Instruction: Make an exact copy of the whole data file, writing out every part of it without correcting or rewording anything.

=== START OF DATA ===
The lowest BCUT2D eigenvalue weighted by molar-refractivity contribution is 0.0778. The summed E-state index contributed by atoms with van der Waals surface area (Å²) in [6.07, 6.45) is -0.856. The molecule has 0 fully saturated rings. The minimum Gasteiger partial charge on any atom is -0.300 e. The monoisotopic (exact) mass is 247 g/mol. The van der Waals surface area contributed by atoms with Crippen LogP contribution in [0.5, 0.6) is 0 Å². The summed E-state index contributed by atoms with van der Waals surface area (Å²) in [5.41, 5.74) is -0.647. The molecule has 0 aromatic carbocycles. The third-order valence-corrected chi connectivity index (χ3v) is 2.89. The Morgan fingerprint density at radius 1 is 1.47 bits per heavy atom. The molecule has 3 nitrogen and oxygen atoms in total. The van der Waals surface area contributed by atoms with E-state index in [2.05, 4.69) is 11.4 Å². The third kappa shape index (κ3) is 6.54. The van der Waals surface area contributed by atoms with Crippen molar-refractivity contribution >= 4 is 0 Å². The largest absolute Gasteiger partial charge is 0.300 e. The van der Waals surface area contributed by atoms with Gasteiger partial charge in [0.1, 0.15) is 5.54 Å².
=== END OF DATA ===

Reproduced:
The lowest BCUT2D eigenvalue weighted by molar-refractivity contribution is 0.0778. The summed E-state index contributed by atoms with van der Waals surface area (Å²) in [6.07, 6.45) is -0.856. The molecule has 0 fully saturated rings. The minimum Gasteiger partial charge on any atom is -0.300 e. The monoisotopic (exact) mass is 247 g/mol. The van der Waals surface area contributed by atoms with Crippen LogP contribution in [0.5, 0.6) is 0 Å². The summed E-state index contributed by atoms with van der Waals surface area (Å²) in [5.41, 5.74) is -0.647. The molecule has 0 aromatic carbocycles. The third-order valence-corrected chi connectivity index (χ3v) is 2.89. The Morgan fingerprint density at radius 1 is 1.47 bits per heavy atom. The molecule has 3 nitrogen and oxygen atoms in total. The van der Waals surface area contributed by atoms with E-state index in [2.05, 4.69) is 11.4 Å². The third kappa shape index (κ3) is 6.54. The van der Waals surface area contributed by atoms with Crippen molar-refractivity contribution >= 4 is 0 Å². The largest absolute Gasteiger partial charge is 0.300 e. The van der Waals surface area contributed by atoms with Gasteiger partial charge in [0.1, 0.15) is 5.54 Å².